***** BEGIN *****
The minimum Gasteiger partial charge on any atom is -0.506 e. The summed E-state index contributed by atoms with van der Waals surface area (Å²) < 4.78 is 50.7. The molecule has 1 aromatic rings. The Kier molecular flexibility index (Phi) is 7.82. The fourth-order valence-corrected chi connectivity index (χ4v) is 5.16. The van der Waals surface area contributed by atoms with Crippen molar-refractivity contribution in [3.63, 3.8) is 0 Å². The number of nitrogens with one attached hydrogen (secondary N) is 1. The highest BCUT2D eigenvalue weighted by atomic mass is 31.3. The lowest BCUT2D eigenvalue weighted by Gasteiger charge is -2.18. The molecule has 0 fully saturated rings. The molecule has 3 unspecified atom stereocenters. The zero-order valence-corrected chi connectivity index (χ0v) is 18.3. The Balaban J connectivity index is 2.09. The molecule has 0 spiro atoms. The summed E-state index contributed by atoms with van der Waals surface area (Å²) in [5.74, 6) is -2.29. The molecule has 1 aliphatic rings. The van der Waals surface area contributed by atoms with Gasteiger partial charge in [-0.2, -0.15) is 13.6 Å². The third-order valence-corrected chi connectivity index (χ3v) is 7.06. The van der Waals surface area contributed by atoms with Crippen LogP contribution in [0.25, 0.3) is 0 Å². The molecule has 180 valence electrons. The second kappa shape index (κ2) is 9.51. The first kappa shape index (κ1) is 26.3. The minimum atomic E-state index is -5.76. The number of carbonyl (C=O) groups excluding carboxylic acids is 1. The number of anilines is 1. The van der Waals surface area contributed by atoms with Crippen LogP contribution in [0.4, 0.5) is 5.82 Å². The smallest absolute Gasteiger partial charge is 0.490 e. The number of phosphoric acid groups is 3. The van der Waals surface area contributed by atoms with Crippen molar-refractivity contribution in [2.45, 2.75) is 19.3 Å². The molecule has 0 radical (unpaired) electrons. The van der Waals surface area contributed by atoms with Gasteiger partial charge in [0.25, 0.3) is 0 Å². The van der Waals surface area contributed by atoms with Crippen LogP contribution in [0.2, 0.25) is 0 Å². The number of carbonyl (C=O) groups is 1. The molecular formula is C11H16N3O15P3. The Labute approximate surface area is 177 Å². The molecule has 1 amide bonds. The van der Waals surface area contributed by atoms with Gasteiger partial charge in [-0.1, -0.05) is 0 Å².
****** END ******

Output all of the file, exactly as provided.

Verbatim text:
The minimum Gasteiger partial charge on any atom is -0.506 e. The summed E-state index contributed by atoms with van der Waals surface area (Å²) < 4.78 is 50.7. The molecule has 1 aromatic rings. The Kier molecular flexibility index (Phi) is 7.82. The fourth-order valence-corrected chi connectivity index (χ4v) is 5.16. The van der Waals surface area contributed by atoms with Crippen molar-refractivity contribution in [3.63, 3.8) is 0 Å². The number of nitrogens with one attached hydrogen (secondary N) is 1. The highest BCUT2D eigenvalue weighted by atomic mass is 31.3. The lowest BCUT2D eigenvalue weighted by Gasteiger charge is -2.18. The molecule has 0 fully saturated rings. The molecule has 3 unspecified atom stereocenters. The zero-order valence-corrected chi connectivity index (χ0v) is 18.3. The Balaban J connectivity index is 2.09. The molecule has 0 spiro atoms. The summed E-state index contributed by atoms with van der Waals surface area (Å²) in [5.74, 6) is -2.29. The molecule has 1 aliphatic rings. The van der Waals surface area contributed by atoms with Gasteiger partial charge in [-0.2, -0.15) is 13.6 Å². The third-order valence-corrected chi connectivity index (χ3v) is 7.06. The van der Waals surface area contributed by atoms with Crippen LogP contribution in [0.25, 0.3) is 0 Å². The molecule has 180 valence electrons. The second kappa shape index (κ2) is 9.51. The first kappa shape index (κ1) is 26.3. The minimum atomic E-state index is -5.76. The number of carbonyl (C=O) groups excluding carboxylic acids is 1. The number of anilines is 1. The van der Waals surface area contributed by atoms with Crippen LogP contribution in [0.4, 0.5) is 5.82 Å². The smallest absolute Gasteiger partial charge is 0.490 e. The number of phosphoric acid groups is 3. The van der Waals surface area contributed by atoms with Crippen molar-refractivity contribution in [2.45, 2.75) is 19.3 Å². The molecule has 0 radical (unpaired) electrons. The van der Waals surface area contributed by atoms with Gasteiger partial charge in [0.25, 0.3) is 0 Å². The van der Waals surface area contributed by atoms with Crippen LogP contribution in [0.2, 0.25) is 0 Å². The number of carbonyl (C=O) groups is 1. The molecular formula is C11H16N3O15P3. The Labute approximate surface area is 177 Å². The molecule has 1 amide bonds. The van der Waals surface area contributed by atoms with Gasteiger partial charge in [-0.1, -0.05) is 0 Å².